A lengthy comment posted by a reader over the weekend reminded me of the extreme range of our energy policy options. While growing concerns about energy security and climate change are generating strong interest in energy-saving technology, higher CAFE standards, and government incentives to promote alternative fuels, some people believe that our problems are so severe that only mandates will answer. Businesses and consumers must be forced to switch to renewable energy sources and employ the latest efficiency measures, or suffer penalties. In light of our modest response to the last three years of high energy prices, I can appreciate the frustration that gives rise to such notions. However, in the absence of World War II-style consensus and resolve, this sort of approach is unthinkable. Nor would it be desirable, because of the gross inefficiencies that central planning invariably causes. The challenge for the administration and the new Congress is to find an effective approach somewhere between the poles of laissez-faire reliance on the market and command-and-control mandates, to accelerate the decarbonization of energy and the decoupling of energy consumption and economic growth.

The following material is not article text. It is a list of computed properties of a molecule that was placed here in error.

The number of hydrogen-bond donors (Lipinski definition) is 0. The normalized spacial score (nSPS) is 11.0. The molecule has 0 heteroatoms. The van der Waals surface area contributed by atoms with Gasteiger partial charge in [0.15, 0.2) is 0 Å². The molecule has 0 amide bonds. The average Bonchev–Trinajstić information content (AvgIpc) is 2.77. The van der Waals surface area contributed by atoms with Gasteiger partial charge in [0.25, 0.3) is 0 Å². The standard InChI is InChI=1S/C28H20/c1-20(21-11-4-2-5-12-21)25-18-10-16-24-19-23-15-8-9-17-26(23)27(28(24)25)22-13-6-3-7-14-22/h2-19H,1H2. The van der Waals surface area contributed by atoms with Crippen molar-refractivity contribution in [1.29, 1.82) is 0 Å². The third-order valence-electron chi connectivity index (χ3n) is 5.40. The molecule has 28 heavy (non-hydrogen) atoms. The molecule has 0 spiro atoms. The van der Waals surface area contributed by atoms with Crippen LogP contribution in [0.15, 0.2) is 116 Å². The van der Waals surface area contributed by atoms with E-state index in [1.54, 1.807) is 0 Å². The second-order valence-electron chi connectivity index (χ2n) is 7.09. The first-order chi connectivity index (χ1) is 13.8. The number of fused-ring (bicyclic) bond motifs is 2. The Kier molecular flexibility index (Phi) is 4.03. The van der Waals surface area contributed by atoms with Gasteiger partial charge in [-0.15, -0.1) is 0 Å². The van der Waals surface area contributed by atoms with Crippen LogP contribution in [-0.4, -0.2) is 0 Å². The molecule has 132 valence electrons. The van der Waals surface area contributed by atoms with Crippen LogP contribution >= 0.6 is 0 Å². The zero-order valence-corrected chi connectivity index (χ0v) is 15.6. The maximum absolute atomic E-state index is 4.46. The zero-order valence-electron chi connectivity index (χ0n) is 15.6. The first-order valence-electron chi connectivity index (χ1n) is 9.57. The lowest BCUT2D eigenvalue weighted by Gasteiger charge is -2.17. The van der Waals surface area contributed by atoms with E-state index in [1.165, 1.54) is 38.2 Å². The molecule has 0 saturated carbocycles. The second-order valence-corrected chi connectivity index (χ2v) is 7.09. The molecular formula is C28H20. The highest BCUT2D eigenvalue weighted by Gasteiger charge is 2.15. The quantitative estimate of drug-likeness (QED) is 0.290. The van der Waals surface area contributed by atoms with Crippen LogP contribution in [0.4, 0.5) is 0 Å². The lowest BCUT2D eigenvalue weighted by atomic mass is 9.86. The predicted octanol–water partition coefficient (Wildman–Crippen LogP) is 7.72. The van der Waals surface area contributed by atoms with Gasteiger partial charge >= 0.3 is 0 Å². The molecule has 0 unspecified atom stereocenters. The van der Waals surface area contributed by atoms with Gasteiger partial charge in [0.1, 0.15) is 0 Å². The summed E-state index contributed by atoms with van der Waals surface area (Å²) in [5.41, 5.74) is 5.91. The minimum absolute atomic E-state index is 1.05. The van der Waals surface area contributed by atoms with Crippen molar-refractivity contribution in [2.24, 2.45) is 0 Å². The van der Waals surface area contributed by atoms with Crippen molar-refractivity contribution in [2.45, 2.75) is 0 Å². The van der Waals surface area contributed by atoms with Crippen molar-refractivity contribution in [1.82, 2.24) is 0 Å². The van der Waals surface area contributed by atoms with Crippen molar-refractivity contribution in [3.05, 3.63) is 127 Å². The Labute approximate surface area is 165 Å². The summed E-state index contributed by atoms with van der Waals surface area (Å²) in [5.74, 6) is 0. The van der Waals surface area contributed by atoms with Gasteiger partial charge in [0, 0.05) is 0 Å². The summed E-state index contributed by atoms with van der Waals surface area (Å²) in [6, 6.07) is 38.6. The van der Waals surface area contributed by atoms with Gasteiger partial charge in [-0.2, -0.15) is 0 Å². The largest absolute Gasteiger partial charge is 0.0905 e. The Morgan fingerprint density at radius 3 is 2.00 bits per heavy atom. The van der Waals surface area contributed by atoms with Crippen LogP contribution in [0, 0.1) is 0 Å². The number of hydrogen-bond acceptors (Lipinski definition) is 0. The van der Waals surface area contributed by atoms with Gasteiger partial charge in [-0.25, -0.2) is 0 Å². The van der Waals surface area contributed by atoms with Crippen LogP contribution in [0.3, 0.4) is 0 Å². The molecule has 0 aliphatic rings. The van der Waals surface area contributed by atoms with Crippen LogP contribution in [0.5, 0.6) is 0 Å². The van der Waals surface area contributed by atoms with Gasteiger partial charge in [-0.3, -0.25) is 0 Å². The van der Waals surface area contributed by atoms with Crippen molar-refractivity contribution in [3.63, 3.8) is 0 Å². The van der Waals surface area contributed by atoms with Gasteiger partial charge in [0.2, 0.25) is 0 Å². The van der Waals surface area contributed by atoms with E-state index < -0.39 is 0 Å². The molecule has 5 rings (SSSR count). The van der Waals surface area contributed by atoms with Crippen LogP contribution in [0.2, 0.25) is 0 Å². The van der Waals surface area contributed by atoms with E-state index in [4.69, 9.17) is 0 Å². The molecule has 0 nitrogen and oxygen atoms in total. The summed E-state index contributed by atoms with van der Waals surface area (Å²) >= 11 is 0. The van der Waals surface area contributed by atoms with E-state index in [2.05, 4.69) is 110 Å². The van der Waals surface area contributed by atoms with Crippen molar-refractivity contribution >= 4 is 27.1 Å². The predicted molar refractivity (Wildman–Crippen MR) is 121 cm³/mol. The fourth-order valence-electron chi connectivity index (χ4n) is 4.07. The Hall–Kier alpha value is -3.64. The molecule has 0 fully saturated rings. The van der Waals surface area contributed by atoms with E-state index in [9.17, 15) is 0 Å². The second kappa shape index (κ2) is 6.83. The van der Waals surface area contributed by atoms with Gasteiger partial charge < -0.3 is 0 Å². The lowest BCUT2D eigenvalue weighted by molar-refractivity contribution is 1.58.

This is a bitter pill for those, like me, with a strong market orientation. When it comes to rationing a shortage of supply or choosing which new technology should be adopted, the market has a much better track record than government intervention. But the market alone isn't going to provide the clear, consistent signals we need to reduce our dependence on imported oil, and on fossil fuels in general, in time to avert an economic or climatic disaster down the road. The lead times are too long, and the market too fickle. Anyone doubting the latter has only to look at the behavior of the long end of the oil futures market last year.